My mother claims that she went into labor with me at the Loew’s Metropolitan. The movie was so good that she insisted on staying on to the end, although the maternity hospital was in Manhattan. I believe my fascination with movies and movie palaces began that night. Francesca

Warren G. Harris
Warren G. Harris on August 22, 2005 at 3:05 pm

Here’s a 1945 image of the marquee. The movie was so popular that, to speed turn-overs, it was shown as a single feature at the Met and on its subsequent Loew’s circuit run:
www.i8.photobucket.com/albums/a18/Warrengwhiz/134-3489_IMG.jpg

CelluloidHero2
CelluloidHero2 on July 13, 2005 at 11:39 am

Thanks Bill and Warren.
The advanced tickets and limited performances per day sounds correct. Thanks again for the info.

Warren G. Harris
Warren G. Harris on July 13, 2005 at 11:11 am

I doubt that “Ben-Hur” played at Loew’s Met simultaneously with Loew’s State. It probably opened there at the end of the State run and just prior to the Loew’s circuit release. I would guess that it was shown as a “road show,” but without reserved seats. Just advamced prices and a limited number of non-continuous performances per day. But this is easily checkable by consulting newspaper advertising of the time.

Bill Huelbig
Bill Huelbig on July 13, 2005 at 1:07 am

JohnG: According to Michael Coate and William Kallay’s 70mm in New York website, the only other 70mm showing of “Ben-Hur” was in Asbury Park, NJ. But that doesn’t mean it wasn’t a roadshow at the Metropolitan. A 35mm print was shown in a reserved seat engagement in Newark, NJ prior to opening wide in neighborhood theaters.


November 19:
Ben-Hur
MGM Camera 65 / Six-Track Stereo
Reserved Seat Engagement
MGM

Manhattan: [Loew’s] State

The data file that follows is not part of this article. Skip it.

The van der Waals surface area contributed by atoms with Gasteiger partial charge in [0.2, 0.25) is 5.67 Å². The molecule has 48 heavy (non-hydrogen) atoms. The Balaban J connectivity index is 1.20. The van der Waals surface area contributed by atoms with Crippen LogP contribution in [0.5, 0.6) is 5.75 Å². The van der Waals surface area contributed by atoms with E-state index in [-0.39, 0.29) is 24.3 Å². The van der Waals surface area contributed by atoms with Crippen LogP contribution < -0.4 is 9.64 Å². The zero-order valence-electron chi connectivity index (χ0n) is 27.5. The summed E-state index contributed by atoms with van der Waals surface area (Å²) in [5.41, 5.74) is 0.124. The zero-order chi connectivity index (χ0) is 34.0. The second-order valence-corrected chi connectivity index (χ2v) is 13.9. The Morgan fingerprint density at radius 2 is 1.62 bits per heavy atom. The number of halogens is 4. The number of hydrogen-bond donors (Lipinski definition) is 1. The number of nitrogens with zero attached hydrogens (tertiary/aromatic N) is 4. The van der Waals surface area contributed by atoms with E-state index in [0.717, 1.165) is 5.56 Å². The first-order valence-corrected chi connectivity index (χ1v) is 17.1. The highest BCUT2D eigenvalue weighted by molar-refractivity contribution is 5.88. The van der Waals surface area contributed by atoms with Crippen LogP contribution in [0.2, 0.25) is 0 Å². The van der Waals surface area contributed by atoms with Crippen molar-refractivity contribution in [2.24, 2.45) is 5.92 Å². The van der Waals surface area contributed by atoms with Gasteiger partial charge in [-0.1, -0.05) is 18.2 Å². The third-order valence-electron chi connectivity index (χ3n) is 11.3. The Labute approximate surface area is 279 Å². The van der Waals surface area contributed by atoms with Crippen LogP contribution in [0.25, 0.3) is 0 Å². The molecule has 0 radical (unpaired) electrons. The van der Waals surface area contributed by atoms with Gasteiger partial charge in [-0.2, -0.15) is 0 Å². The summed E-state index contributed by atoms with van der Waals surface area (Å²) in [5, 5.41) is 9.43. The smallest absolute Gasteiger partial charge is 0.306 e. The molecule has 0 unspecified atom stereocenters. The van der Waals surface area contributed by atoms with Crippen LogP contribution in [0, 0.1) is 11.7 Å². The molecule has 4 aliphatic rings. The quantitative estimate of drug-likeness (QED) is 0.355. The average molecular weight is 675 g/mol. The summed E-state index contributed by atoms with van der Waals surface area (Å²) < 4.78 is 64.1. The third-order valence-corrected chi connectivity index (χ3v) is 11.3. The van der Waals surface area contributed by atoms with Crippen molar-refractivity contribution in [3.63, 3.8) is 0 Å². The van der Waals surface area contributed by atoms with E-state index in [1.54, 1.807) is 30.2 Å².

Includes World Premiere on November 18

Expanded release on May 26, 1960:
Asbury Park: [Walter Reade] St. James

Also see 1969 re-issue entry

RobertR
RobertR on July 13, 2005 at 1:02 am

“Lili” seemed to open different then other MGM musicals. It played Trans-Lux for two years before going wide.

Bill Huelbig
Bill Huelbig on July 13, 2005 at 1:01 am

In RobertR’s post above, look at the ad for “Lili” at the Trans-Lux 52nd St. and Lexington: “2nd Year”. Wow …

dave-bronx™
dave-bronx™ on July 13, 2005 at 1:00 am

Isn’t the Livingston St. side the stagehouse?

CelluloidHero2
CelluloidHero2 on July 12, 2005 at 11:29 pm

I remember seeing Ben-Hur at the Metropolitan. I was only about twelve or so at the time. I believe it was roadshow engagement. Can anyone verify that Ben-Hur played as a roadshow at the Metropolitan? Were there any other roadshow engagement there?

RobertR
RobertR on July 12, 2005 at 12:18 am

A 1954 ad for “Julius Caeser” and “Gypsy Colt"
View link

Warren G. Harris
Warren G. Harris on July 8, 2005 at 2:39 pm

Here’s an opening ad from 1917 from a Brooklyn newspaper:
www.i8.photobucket.com/albums/a18/Warrengwhiz/443af792.jpg

uncleal923
uncleal923 on June 8, 2005 at 11:41 pm

Bruce 1 or lostmmeory;
You may want to get the number of the building across the street. It may be only one digit down from it.

Bruce1
Bruce1 on May 23, 2005 at 3:17 am

Lostmemory—The properties are right behind Bedford Avenue on Erasmus Street, but there is no address listed. A sign on the fence just lists the name of the developer! I will try to get a street-address.

AlAlvarez
AlAlvarez on May 22, 2005 at 10:44 pm

I have seen some record books that showed the Metropolitan as a department store prior to becoming a cinema in the late teens. They were taken away from a “cinema historian” who visted my office in the late nineties and then disappeared with them.
Asshole!

Warren G. Harris
Warren G. Harris on May 11, 2005 at 2:57 pm

The filing could have been by address. All buildings on that site would be in the same file, which doesn’t necessarily mean that they were one original building that was “converted” over and over again. If you walk around the sides of the Metropolitan on Smith and Livingston Streets, you will see that this was a purpose-built theatre, and not converted from a previously existing building.